TFS had the pleasure of sitting down with Mark Critch (22 Minutes, Republic of Doyle) to discuss his role as Henry Tilley in The Grand Seduction, a Canadian film about a small fishing village that must obtain a doctor in order to secure a business contract. We also chatted about his thoughts on Canadian cinema and how he really feels about cricket.
The movie genuinely made me smile and is very funny, silly and heartfelt but never over-the-top. Was this intentional on your part, to hone in your character?
Of course. It’s easy to get very goofy and hokey with it. The film in that way could have worked too — you could’ve gone bigger with all the silly stuff, the craziness and you may have not enjoyed it. You had to be careful of getting into the paddywackery of it. Like, “Oh look at these little Newfoundlanders, wouldn’t it be cute if they got a doctor!” The more believable things are, it’s always that much funnier. We all bring something different.
You come from an improv background. Did you bring any of that to this?
No, when the script is so good, and it’s so good, you’re like, “This is great,” and you kind of just to want let it flow. For Newfoundland right now, this kind of story is important. Brendan (Gleeson) was fierce about keeping the film grounded. And especially with him in the film, everyone’s game gets raised; you don’t want to be too silly…you want to be really good. He’s looking at you and you’re like, “Jesus…okay.”
Brendan Gleeson is a legend. How was it like working with him?
We had a long talk beforehand. I did this interview online with a travel reporter and discussed my accent. He called me before filming because he saw this interview and he liked my sense of humor and comedy, and said he wanted to have this kind of sense of humor because his character seemed to be really proud of where he is from, but didn’t want it to be a mockery. It took me a while to realize that I was speaking to The Brendan Gleeson! I originally thought it was just some Gleeson from Ireland! I was blown away by how much integrity he has and how serious he took the tone and how much respect he had for the place.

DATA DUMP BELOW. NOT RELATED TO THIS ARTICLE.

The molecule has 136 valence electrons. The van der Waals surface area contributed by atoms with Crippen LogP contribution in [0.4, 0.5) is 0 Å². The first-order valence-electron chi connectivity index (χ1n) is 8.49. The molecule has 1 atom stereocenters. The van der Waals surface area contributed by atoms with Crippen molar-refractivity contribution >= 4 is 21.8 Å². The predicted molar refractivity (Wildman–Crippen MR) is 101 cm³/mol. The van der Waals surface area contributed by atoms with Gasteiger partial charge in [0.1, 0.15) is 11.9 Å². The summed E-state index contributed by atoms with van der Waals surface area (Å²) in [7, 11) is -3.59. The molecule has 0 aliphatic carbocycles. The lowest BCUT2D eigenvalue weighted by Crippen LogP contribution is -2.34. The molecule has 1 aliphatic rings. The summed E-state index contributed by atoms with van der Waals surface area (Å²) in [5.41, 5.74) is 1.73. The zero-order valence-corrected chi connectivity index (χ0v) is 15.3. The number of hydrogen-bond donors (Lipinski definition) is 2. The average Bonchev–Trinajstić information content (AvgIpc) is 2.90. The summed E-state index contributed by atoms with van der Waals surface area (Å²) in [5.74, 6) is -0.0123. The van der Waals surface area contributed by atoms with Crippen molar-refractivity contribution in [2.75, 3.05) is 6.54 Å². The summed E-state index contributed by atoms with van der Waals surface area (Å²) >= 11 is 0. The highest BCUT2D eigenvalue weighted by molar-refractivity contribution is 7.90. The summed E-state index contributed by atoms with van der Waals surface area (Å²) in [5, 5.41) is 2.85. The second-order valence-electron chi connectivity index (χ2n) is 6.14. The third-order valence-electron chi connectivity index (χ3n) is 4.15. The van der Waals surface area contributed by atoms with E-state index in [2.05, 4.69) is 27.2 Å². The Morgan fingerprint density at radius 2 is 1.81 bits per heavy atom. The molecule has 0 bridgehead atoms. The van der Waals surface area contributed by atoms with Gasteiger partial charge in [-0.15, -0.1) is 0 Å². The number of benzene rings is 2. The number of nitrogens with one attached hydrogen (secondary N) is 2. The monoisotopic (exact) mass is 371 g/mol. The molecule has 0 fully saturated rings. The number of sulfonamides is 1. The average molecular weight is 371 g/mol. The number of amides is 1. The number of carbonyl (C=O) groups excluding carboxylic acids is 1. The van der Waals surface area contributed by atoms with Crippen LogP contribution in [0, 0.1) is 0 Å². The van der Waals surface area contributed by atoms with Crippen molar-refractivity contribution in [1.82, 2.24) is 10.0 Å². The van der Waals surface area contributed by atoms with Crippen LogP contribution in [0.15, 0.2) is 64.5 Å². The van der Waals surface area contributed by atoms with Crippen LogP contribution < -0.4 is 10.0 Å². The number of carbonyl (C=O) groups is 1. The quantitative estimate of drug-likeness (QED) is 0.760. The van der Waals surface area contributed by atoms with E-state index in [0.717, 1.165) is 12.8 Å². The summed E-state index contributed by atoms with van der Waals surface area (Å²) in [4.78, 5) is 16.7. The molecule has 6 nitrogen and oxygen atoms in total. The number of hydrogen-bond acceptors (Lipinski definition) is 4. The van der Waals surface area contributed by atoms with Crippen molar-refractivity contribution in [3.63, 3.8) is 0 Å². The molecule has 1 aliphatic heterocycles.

Being from Newfoundland, do you feel the movie did justice to the people of Newfoundland?
Oh yes. We just screened it there and this fella in the audience goes, “I came into this movie thinking I wasn’t going to like this because it was going to mock us, but I didn’t and I really want to congratulate you guys on taking this depressing state of affairs and finding humor and making it uplifting.” And that’s the greatest compliment we could get.
It’s rare that this part of Canada is shown on screen. As someone who is very active in Canadian productions, do you feel we’re getting to the point of showing off Canada without it being too Canadian?
Absolutely! That’s the thing about this movie; when we watch it with crowds, people come up to us and say, “I thought it was going to feel like a Canadian movie but it didn’t!” You can sometimes taste when it’s a Canadian film, and sometimes they are trying to be so Canadian. With this movie, it just happens to be about this place. The funny thing about this movie is that it’s a Quebec script, set in Newfoundland with an Ontario director. It’s very Canadian in itself; it has a real sense of place, honesty and integrity to it without banging it over your head and doesn’t make any apologies for it.
Now for an obvious question: were you a fan of cricket prior to the movie? Did you ever play? Was there any training?
No! I knew it existed but I didn’t know a lot about it. Okay, here’s the funny thing: we have this cricket element, and it’s funny and on the last day of filming, Brendan are I are walking around and we come across this museum, and we see this picture, and it’s a picture of the Trinity Cricket team from 150 years ago! They used to play cricket there! And it was like seeing a ghost or something.
We had a cricket guy come in and like, tell us what to do, but not how to play. So, in turn, us not knowing what to do kinda worked out for us.